“He was the most personable professor. He wouldn’t let anyone call him anything but Jay,” she said. “He was your cheerleader—he was so involved and excited about the material, about his students, job opportunities, internships. He was like my Chico dad.”

Bogiatto also co-taught classes with faculty from institutions across the western United States and taught biology courses at Butte Community College. He had been the curator of the University’s Vertebrate Museum since 2003, and for more than 20 years, he served as the director of the University’s Eagle Lake Biological Field Station.

As a chemist, Interim Associate Dean Randy Miller said he gained a better understanding of the natural world through Bogiatto’s rich wealth of information and natural inclination for teaching others. He has fond memories of spending countless hours with Bogiatto driving to and exploring the field station over the years.

“Every twist and turn had a name, every puddle and every hill had a name, often associated with students, faculty, and staff who had a connection to the station,” he said. “He had story after story about how students’ lives were changed in their time spent there. And Jay was the one who made it happen. Nobody had the passion for that place like Jay had.”

Bogiatto also was the faculty advisor for the Chico State chapter of the California Waterfowl Association and a member of the Wildlife Society, National Audubon Society, American Birding Association, Central Valley Bird Club, Western Field Ornithologists, Ducks Unlimited, and the California Waterfowl Association.

“He was a passionate teacher with a reputation for being a little hard but also encouraging. He literally taught generations of people,” said biology professor Kristina Schierenbeck, noting Bogiatto was one of the first colleagues she met when she was hired in 1998. Through campus and their professional affiliations, they also became friends, and he continued to impress her with his welcoming attitude and impact.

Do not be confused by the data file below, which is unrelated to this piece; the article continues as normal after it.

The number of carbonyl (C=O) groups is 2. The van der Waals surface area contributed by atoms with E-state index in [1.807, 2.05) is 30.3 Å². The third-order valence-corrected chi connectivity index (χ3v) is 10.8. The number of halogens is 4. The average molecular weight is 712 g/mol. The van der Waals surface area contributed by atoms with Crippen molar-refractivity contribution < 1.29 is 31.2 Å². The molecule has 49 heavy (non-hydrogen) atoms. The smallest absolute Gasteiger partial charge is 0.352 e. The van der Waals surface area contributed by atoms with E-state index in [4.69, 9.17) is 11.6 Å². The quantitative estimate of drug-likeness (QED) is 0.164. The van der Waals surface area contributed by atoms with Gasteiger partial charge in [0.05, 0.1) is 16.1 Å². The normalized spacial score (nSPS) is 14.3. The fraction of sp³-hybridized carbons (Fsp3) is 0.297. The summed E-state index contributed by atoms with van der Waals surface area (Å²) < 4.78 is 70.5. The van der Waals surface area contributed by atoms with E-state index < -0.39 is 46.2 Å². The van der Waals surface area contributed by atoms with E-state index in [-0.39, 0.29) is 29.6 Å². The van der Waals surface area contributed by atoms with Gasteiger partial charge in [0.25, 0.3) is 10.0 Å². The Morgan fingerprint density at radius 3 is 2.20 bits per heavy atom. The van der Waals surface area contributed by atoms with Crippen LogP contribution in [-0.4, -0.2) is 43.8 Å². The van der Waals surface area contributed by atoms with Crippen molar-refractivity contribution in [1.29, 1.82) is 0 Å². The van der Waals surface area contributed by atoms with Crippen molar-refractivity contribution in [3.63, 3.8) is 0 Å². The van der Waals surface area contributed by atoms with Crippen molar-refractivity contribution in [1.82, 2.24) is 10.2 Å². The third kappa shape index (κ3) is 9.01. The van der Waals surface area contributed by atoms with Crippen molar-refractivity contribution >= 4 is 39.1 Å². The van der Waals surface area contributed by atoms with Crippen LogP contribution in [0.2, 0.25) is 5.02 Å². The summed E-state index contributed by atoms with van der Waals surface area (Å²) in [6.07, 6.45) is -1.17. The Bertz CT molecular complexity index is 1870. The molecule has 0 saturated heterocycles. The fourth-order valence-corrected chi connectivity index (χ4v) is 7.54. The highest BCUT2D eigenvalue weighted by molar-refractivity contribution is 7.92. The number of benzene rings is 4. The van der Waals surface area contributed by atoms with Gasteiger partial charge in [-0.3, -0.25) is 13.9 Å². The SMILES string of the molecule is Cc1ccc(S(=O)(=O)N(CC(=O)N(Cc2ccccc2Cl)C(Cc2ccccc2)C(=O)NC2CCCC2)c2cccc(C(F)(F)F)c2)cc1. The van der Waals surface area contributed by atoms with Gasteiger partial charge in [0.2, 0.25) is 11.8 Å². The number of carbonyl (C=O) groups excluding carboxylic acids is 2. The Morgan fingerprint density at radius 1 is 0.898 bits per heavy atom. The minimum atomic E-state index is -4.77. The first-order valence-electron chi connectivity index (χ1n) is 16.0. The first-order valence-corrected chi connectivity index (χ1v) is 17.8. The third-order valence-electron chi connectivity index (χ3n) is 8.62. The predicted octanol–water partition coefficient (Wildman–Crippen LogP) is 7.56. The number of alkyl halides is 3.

“His service to the North State cannot be overstated,” Schierenbeck said. “I can’t imagine that there is a state or federal employee in the biology community of Northern California who didn’t learn from Jay. There are going to be very large shoes to fill.”

He presented at many conferences, and his research was featured in numerous peer-reviewed publications, on topics ranging from the diets of barn owls, to geese’s and swans’ use of vernal pool habitats, to the nesting ecology of ducks.

Additionally, Bogiatto was a regular presence at the annual Snow Goose Festival, leading a rigorous all-day birding field trip where he would delight attendees with sightings of waterfowl, raptors, and many other wetland species at some of his favorite spots. He liked to share how humans are affecting birds and wetland habitats in the Central Valley.

An avid musician, Bogiatto played the banjo and was also a major sports fan, friends said, noting that he probably spent as much time talking about hockey and baseball as he did about waterfowl.

There is no celebration of life planned at this time, but perhaps in the fall, “when the ducks are flying,” said his partner of more than 30 years, biology faculty member Shelly Kirn. In lieu of flowers, she requests donations to the California Waterfowl Association or your favorite conservation charity.

He is survived by Kirn, as well as loving in-laws, cousins, two nephews, and many friends. The University flag will be lowered Tuesday, July 13, in his memory.